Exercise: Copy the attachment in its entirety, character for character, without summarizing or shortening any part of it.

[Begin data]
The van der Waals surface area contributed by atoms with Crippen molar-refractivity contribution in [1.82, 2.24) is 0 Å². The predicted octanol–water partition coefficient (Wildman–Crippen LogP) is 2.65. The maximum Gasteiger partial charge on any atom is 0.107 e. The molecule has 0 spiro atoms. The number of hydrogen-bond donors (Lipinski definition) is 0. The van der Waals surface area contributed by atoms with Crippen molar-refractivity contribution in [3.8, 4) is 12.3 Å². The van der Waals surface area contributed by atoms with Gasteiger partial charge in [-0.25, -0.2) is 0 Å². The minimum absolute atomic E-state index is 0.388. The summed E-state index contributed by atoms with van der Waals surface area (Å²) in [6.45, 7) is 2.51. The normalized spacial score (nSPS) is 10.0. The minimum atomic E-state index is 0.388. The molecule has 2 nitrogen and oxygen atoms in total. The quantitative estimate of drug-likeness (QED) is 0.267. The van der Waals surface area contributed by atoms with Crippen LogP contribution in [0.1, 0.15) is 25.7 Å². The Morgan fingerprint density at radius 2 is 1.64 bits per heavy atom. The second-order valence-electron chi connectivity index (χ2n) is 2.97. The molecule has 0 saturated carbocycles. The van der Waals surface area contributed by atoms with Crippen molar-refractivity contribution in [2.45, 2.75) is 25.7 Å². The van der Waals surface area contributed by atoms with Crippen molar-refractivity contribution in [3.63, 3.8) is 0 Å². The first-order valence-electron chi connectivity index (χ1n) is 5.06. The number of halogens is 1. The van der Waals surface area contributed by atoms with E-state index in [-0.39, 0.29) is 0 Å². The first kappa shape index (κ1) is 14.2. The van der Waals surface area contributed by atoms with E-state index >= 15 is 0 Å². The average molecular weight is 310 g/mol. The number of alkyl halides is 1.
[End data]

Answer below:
The van der Waals surface area contributed by atoms with Crippen molar-refractivity contribution in [1.82, 2.24) is 0 Å². The predicted octanol–water partition coefficient (Wildman–Crippen LogP) is 2.65. The maximum Gasteiger partial charge on any atom is 0.107 e. The molecule has 0 spiro atoms. The number of hydrogen-bond donors (Lipinski definition) is 0. The van der Waals surface area contributed by atoms with Crippen molar-refractivity contribution in [3.8, 4) is 12.3 Å². The van der Waals surface area contributed by atoms with Gasteiger partial charge in [-0.25, -0.2) is 0 Å². The minimum absolute atomic E-state index is 0.388. The summed E-state index contributed by atoms with van der Waals surface area (Å²) in [6.45, 7) is 2.51. The normalized spacial score (nSPS) is 10.0. The minimum atomic E-state index is 0.388. The molecule has 2 nitrogen and oxygen atoms in total. The quantitative estimate of drug-likeness (QED) is 0.267. The van der Waals surface area contributed by atoms with Crippen LogP contribution in [0.1, 0.15) is 25.7 Å². The Morgan fingerprint density at radius 2 is 1.64 bits per heavy atom. The second-order valence-electron chi connectivity index (χ2n) is 2.97. The molecule has 0 saturated carbocycles. The van der Waals surface area contributed by atoms with Crippen molar-refractivity contribution in [2.45, 2.75) is 25.7 Å². The van der Waals surface area contributed by atoms with Crippen molar-refractivity contribution in [3.63, 3.8) is 0 Å². The first-order valence-electron chi connectivity index (χ1n) is 5.06. The number of halogens is 1. The van der Waals surface area contributed by atoms with E-state index in [-0.39, 0.29) is 0 Å². The first kappa shape index (κ1) is 14.2. The van der Waals surface area contributed by atoms with E-state index >= 15 is 0 Å². The average molecular weight is 310 g/mol. The number of alkyl halides is 1.